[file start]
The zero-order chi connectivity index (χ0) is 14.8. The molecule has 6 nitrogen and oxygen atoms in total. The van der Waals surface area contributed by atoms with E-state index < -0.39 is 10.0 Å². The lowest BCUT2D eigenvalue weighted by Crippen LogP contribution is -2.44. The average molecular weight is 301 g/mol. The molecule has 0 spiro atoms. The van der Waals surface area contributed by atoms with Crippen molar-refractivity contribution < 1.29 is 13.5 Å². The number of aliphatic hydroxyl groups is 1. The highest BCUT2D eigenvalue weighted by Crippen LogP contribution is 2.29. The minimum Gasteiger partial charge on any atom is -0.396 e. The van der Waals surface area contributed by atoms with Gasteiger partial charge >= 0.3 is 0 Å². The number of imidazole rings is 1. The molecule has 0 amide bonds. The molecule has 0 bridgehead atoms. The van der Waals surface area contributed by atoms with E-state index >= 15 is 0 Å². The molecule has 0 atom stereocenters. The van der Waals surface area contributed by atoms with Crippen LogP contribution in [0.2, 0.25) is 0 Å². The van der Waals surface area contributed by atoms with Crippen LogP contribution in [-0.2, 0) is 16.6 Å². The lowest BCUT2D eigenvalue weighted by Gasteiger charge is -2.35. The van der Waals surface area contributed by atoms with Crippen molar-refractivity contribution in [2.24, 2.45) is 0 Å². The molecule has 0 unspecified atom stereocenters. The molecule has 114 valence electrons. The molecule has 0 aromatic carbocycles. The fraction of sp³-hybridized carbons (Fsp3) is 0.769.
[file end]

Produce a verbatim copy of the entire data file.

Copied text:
The zero-order chi connectivity index (χ0) is 14.8. The molecule has 6 nitrogen and oxygen atoms in total. The van der Waals surface area contributed by atoms with E-state index < -0.39 is 10.0 Å². The lowest BCUT2D eigenvalue weighted by Crippen LogP contribution is -2.44. The average molecular weight is 301 g/mol. The molecule has 0 spiro atoms. The van der Waals surface area contributed by atoms with Crippen molar-refractivity contribution < 1.29 is 13.5 Å². The number of aliphatic hydroxyl groups is 1. The highest BCUT2D eigenvalue weighted by Crippen LogP contribution is 2.29. The minimum Gasteiger partial charge on any atom is -0.396 e. The van der Waals surface area contributed by atoms with Gasteiger partial charge >= 0.3 is 0 Å². The number of imidazole rings is 1. The molecule has 0 amide bonds. The molecule has 0 bridgehead atoms. The van der Waals surface area contributed by atoms with E-state index >= 15 is 0 Å². The molecule has 0 atom stereocenters. The van der Waals surface area contributed by atoms with Crippen LogP contribution in [0.2, 0.25) is 0 Å². The van der Waals surface area contributed by atoms with Crippen LogP contribution in [-0.2, 0) is 16.6 Å². The lowest BCUT2D eigenvalue weighted by Gasteiger charge is -2.35. The van der Waals surface area contributed by atoms with Crippen molar-refractivity contribution in [2.24, 2.45) is 0 Å². The molecule has 0 unspecified atom stereocenters. The molecule has 114 valence electrons. The molecule has 0 aromatic carbocycles. The fraction of sp³-hybridized carbons (Fsp3) is 0.769.